Mike Isaac

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Twitter Files for IPO

hashtag_twitterThe long-awaited day has come.

Twitter, the 200 million user microblogging service, has filed for its initial public offering. Fittingly, the only public acknowledgement came in the form of a simple tweet.

“We’ve confidentially submitted an S-1 to the SEC for a planned IPO,” the company said in a tweet on Thursday. “This Tweet does not constitute an offer of any securities for sale.”

A Twitter spokesperson did not immediately respond to a request for comment. (Update: A Twitter spokesperson confirmed that the tweet is accurate.)

Twitter’s disclosure of its filing is a spin on a new “secret” IPO process made possible by the recent JOBS act, which gives companies the ability to make their initial filings with the SEC without public scrutiny.

Assuming Twitter does eventually decide to sell shares to the public, it will have to disclose financial documents to the rest of world. In the meantime, the company and its bankers can communicate with the SEC in private.

The fact that Twitter is taking advantage of a JOBS filing means that the company’s annual revenue is less than $1 billion, since anyone above that threshold can’t use that process. “Secret” IPOs have been popular throughout 2013, though this is the first time we’ve seen a company acknowledge the initial S-1 filing in public.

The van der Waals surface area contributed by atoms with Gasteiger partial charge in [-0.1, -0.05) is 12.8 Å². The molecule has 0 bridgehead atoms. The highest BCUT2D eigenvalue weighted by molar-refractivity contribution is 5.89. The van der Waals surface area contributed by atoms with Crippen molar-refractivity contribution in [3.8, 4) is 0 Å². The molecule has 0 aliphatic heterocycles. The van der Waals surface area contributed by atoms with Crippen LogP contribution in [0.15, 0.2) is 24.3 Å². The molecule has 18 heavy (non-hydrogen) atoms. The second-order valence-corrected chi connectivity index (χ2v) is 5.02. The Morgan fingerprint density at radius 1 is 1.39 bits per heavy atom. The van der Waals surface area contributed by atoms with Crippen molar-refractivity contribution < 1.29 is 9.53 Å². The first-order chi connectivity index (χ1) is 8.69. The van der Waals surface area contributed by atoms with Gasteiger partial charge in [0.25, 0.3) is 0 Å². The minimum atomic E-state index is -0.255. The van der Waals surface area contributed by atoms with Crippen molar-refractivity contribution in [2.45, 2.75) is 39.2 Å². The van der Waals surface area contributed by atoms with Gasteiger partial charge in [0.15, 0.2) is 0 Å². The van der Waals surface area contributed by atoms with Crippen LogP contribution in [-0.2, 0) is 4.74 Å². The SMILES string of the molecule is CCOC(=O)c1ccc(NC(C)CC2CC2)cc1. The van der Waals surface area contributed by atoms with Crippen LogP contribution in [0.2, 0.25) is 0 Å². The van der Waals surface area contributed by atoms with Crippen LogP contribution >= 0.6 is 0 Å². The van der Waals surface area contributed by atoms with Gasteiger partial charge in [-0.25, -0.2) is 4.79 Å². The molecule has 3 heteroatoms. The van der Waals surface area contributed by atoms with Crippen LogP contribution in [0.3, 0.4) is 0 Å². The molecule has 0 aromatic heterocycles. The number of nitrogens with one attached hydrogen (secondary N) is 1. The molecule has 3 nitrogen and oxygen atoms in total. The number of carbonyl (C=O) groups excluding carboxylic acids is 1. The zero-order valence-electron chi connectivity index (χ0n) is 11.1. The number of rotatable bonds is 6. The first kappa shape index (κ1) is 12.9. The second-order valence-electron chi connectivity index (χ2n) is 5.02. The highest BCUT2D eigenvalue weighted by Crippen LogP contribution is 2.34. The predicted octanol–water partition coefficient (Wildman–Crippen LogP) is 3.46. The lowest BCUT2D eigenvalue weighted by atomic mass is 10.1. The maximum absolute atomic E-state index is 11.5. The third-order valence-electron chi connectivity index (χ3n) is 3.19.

One major benefit to filing confidentially is that if Twitter does have any issues to hash out with the SEC early on in the process, we won’t get to see that particular sausage get made.

If, for instance, Groupon had been able to use the confidential process, investors wouldn’t have watched the back and forth over a novel accounting method that Groupon initially wanted to use and eventually abandoned.

In hindsight, the timing of Twitter’s filing has been foreshadowed by its actions. On Monday, the company made its biggest acquisition to date by buying MoPub, the mobile ad exchange startup, in a deal primarily composed of Twitter stock. On that same day, CEO Dick Costolo appeared at TechCrunch’s Disrupt conference and made a speech that was notable because it contained almost no information about his company.

On Thursday, one minute after its initial S-1 announcement, @twitter issued a follow-up tweet:

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The problem with the Billionaire Savior phase of the newspaper collapse has always been that billionaires don’t tend to like the kind of authority-questioning journalism that upsets the status quo.

— Ryan Chittum, writing in the Columbia Journalism Review about the promise of Pierre Omidyar’s new media venture with Glenn Greenwald